Bertha is forecast to take a curved path near the islands in the northeastern Caribbean, just east of the Bahamas and then northeastward off the East coast of the United States.
Bertha became a tropical storm Thursday night and is the second named tropical system in the 2014 Atlantic Hurricane Season.
While Bertha is expected to remain a relatively weak tropical system, the strength of Bertha will fluctuate. Regardless of intensity, locally heavy rain and gusty winds will occur over part of the Caribbean this weekend.
The system is not likely to become a hurricane and could slip below tropical storm status at any time over the next five days. A tropical storm has sustained winds of 39 mph or greater. A hurricane has sustained winds of 74 mph or greater.
Schedule for Bertha's Impacts
Disruptions from the system will tend to be brief over the Caribbean islands.
While the rainfall from Bertha will bring a risk of flash flooding and mudslides to the islands, it will also bring needed rainfall. Many of the islands in the path of Bertha, especially those from the British Virgin Islands to Hispaniola, are experiencing significant drought.
A general 1 to 2 inches of rain is forecast in the vicinity of Bertha, but local amounts of 2 to 4 inches are possible, especially just to the north and east of the center and in mountainous terrain.
According to AccuWeather Hurricane Expert Dan Kottlowski, "The Windwards and southern Leewards will experience episodes of drenching rain and gusty thunderstorms into Friday night."
The rather swift-moving storm will impact the U.S. and British Virgin Islands during Saturday.
"During Saturday afternoon and night, Bertha will affect Puerto Rico and the Dominican Republic with drenching rainfall and locally gusty thunderstorms," Kottlowski said.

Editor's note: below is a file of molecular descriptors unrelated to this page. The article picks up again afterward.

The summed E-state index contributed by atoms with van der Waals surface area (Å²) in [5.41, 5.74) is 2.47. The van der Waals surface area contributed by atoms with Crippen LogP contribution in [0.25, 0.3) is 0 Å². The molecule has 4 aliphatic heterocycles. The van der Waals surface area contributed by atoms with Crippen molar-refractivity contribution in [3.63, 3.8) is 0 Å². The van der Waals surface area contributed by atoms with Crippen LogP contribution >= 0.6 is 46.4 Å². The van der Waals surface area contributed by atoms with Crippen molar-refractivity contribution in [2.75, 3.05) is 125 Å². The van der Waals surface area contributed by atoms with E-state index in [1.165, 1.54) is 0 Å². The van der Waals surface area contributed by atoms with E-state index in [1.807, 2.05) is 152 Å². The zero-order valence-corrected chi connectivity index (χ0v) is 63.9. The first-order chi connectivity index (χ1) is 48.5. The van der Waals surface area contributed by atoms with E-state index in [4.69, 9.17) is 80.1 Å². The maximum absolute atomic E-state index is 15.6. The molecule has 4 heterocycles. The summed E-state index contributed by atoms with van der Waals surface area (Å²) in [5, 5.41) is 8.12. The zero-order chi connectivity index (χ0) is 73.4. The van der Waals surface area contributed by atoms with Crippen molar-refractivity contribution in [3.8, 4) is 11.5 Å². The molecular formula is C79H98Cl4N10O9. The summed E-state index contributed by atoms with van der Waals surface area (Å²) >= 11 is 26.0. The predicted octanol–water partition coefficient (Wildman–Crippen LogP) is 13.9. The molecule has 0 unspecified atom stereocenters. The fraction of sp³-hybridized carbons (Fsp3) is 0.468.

Minimal impact is forecast farther west on Hispaniola for Haiti and on the eastern tip of Cuba, but there can be a couple of locally heavy thunderstorms.
No impact is forecast farther west in the Caribbean, such as Jamaica and central Cuba.
Bertha is forecast to be in the vicinity of the Turks and Caicos on Sunday.
"Bertha or its remnants could still pass close enough to the Bahamas to bring tropical storm-force wind gusts and an inch or two of rain during Sunday and Sunday night," Kottlowski said.
Beyond the Bahamas, Bertha is forecast to curve more to the north then to the northeast. This projected path will keep direct impacts offshore of the U.S. Only a shift farther west than expected would bring the system right along the East coast.
The surf can become rough from northeastern Florida to North Carolina for a time early next week. The greatest risk to bathers will be an uptick in the strength and number of rip currents.
As Bertha interacts with a front pushing off the East Coast of the U.S. during the middle of next week, some rain could reach Bermuda.
Low Hurricane Count for June, July Not Uncommon
The relatively quiet Atlantic tropical season so far in 2014 is not that uncommon. Although the season officially begins on June 1, the most active period does not really get going until mid-August. It is during August and early September, when the waters across the Atlantic are the warmest, and typically, the dry air and wind shear taper off.
Stef Davis and Senior Meteorologist Bernie Rayno explain the ebb and flow of the hurricane season in the video below:
AccuWeather is forecasting a slightly below-average number of tropical storms and hurricanes this season in the Atlantic.
What is Affecting Bertha?
"The system is being steered by the Bermuda-Azores high pressure area," Kottlowski said.
Wind shear was already affecting Bertha on Friday and was preventing thunderstorms from wrapping uniformly around the center of circulation. Wind shear is a zone of strong winds at mid-levels of the atmosphere blowing from the southwest, west or northwest that can prevent a tropical system from forming or limit the intensity of a formed tropical system.
According to AccuWeather Meteorologist Rob Miller, "In addition to problems with wind shear along the projected path, the mountainous terrain of Puerto Rico and Hispaniola will disrupt the wind flow of the storm as it approaches."
It is possible the system struggles to recover from the frictional effects of these large islands early next week as it turns northward. However, if Bertha was to slip in between the two large islands, it could emerge as a stronger system farther north.
The system battled wind shear, cool water and dry air much of this week over the southern Atlantic.